Prenatal yoga has emerged as a very reliable way to address the physical challenges of pregnancy, such as a shifted center of gravity and lower back pain. In this article, we address some FAQs (Frequently asked Questions) related to Prenatal yoga and pregnancy exercises.
Specific prenatal exercises help relieve pregnancy aches and build strength in your legs, back and abdominals to prepare you for giving birth. Yoga also can ease labor and delivery, with moves that relax the hip muscles and use gravity to your advantage.
Q. When to start prenatal yoga?
Pregnancy is usually discovered by 5th week and sonographically confirmed by 8th week. However 13-14 weeks is when pregnancy is usually known to get well established. A pregnant woman can usually start exercising after this time ie from 15th week of conception, unless your supervising doctor has specifically directed you not to.
Q. Not done yoga / exercise before?
Consider prenatal yoga a way to get physically stronger and emotionally healthier during pregnancy. Even if you’ve never done any sort of workout before, the customised prenatal exercises taught at FabMoms, are both safe and beneficial to expectant moms. Plus, women with difficult pregnancies may find comfort in the gentle motions and breathing. Priya Oommen comments for her prenatal sessions at FabMoms, “This is a very excellent place to get to know how to calm yourself (as I am very anxious for small things as well) and learning on how to ease your pain during labour.“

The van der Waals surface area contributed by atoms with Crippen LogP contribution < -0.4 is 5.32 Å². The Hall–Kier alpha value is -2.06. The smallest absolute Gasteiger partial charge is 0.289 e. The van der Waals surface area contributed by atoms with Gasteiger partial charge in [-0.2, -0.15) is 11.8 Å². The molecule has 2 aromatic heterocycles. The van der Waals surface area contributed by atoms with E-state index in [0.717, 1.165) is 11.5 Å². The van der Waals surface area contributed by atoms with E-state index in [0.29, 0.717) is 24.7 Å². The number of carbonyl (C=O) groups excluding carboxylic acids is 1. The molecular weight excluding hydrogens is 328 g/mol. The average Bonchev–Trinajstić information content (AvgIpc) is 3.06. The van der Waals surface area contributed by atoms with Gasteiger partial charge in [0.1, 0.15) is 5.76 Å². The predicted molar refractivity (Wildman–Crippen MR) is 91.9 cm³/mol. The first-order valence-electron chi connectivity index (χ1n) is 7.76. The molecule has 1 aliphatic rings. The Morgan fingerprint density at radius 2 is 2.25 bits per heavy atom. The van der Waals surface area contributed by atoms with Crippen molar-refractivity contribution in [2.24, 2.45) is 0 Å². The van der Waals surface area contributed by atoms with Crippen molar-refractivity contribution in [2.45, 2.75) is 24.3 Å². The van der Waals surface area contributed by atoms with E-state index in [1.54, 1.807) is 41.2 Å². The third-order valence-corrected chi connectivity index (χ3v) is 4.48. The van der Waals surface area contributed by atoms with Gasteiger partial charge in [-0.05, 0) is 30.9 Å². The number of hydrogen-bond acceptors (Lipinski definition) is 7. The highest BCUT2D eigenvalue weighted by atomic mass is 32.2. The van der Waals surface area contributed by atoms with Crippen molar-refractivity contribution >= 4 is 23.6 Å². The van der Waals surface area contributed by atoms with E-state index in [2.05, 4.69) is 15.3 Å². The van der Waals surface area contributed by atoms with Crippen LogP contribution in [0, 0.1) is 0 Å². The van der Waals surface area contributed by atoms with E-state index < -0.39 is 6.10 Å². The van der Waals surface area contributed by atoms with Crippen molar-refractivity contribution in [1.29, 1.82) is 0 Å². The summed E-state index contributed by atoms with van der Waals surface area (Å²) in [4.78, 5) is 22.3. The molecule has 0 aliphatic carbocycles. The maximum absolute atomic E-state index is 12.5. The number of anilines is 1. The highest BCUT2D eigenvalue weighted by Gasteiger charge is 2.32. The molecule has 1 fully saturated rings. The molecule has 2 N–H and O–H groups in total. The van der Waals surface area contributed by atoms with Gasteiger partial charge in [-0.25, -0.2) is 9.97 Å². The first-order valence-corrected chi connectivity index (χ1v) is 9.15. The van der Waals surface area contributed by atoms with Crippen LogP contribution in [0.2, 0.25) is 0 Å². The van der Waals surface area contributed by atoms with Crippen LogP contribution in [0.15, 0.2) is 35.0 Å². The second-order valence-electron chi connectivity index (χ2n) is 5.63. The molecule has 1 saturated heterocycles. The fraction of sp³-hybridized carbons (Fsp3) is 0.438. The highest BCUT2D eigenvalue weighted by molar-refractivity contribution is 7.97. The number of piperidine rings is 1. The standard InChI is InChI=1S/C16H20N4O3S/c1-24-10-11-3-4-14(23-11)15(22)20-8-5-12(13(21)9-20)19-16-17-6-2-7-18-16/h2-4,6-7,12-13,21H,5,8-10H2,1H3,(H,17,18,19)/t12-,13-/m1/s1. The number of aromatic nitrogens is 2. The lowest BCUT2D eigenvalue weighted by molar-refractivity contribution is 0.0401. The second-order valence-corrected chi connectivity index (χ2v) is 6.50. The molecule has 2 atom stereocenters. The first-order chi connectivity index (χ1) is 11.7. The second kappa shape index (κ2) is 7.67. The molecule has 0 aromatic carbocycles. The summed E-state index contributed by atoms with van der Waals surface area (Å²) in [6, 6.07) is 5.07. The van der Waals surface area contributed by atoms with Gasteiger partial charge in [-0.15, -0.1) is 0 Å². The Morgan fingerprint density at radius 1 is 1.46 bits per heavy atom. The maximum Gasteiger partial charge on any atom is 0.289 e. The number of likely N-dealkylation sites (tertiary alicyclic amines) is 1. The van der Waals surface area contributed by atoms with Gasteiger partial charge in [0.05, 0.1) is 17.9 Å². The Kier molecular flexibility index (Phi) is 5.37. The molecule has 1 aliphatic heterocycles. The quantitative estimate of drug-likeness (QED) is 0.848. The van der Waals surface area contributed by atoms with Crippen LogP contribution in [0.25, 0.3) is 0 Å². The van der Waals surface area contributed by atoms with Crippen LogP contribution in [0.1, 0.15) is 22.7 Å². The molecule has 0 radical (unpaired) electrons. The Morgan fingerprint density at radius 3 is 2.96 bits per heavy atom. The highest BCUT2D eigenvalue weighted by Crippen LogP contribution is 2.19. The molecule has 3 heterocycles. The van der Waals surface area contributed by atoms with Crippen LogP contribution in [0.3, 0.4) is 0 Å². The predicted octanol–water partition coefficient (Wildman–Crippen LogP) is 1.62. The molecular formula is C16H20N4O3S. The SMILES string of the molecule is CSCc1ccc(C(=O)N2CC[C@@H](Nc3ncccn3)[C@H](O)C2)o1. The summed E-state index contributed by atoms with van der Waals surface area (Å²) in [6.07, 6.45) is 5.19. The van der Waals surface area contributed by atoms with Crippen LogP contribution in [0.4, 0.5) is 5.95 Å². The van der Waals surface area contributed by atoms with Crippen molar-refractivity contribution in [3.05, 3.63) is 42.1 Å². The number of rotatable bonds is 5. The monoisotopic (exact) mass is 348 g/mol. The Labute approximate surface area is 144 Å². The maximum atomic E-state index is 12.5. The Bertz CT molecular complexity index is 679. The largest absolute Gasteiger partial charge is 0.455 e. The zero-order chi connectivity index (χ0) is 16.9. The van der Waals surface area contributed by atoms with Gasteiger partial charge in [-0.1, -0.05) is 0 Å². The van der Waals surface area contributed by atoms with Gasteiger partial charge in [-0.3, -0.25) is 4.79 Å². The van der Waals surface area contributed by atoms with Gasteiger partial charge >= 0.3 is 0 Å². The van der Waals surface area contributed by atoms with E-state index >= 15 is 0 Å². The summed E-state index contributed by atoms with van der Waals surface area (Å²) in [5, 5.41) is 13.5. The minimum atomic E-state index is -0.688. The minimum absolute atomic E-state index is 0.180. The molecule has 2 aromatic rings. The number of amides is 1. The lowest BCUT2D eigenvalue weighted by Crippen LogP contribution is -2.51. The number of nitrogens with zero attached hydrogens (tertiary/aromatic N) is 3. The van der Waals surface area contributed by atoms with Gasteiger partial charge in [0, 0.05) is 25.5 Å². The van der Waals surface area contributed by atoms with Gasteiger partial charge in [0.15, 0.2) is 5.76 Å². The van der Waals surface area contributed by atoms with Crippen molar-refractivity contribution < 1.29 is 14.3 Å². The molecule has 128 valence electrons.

Q. Which class to join for prenatal yoga?
There are many important factors to take into account when choosing to learn prenatal yoga.
The safest way is to take a class designed for pregnant women (prenatal yoga). It is important you look for classes taught by a certified prenatal instructor, as they are familiar with the specific poses to avoid and which ones to focus on.
Q. What kind of prenatal exercise : yoga vs exercise?
A combination of stretching and strengthening exercises is a ‘must’ for any pregnant woman. These should be done strictly under supervision of a prenatal expert. You could choose to do these prenatal exercises with a trained yoga practitioner or under the supervision of a qualified physiotherapist.
If you have been doing yoga even before pregnancy, then you are likely aware and enjoy yogic practices. Yoga does two things while you’re pregnant: It’s a physical form of exercise that’s also going to bring some mindfulness via meditation [Om chanting] around all the changes going on, in your pregnant body.
However, those of you who do not particularly appreciate and find meditation exciting, should opt for general prenatal fitness with a physiotherapist. A Physiotherapist will also include cardio exercises and additionally be able to safely attend to any aches and pains rising due to pregnancy. FabMom Firdos Arbab says, “Pain management as a part of their programme really came as a boon to me... prenatal therapist at FabMoms really helped me a lot by way of education. ..exercises…my beliefs… fears…”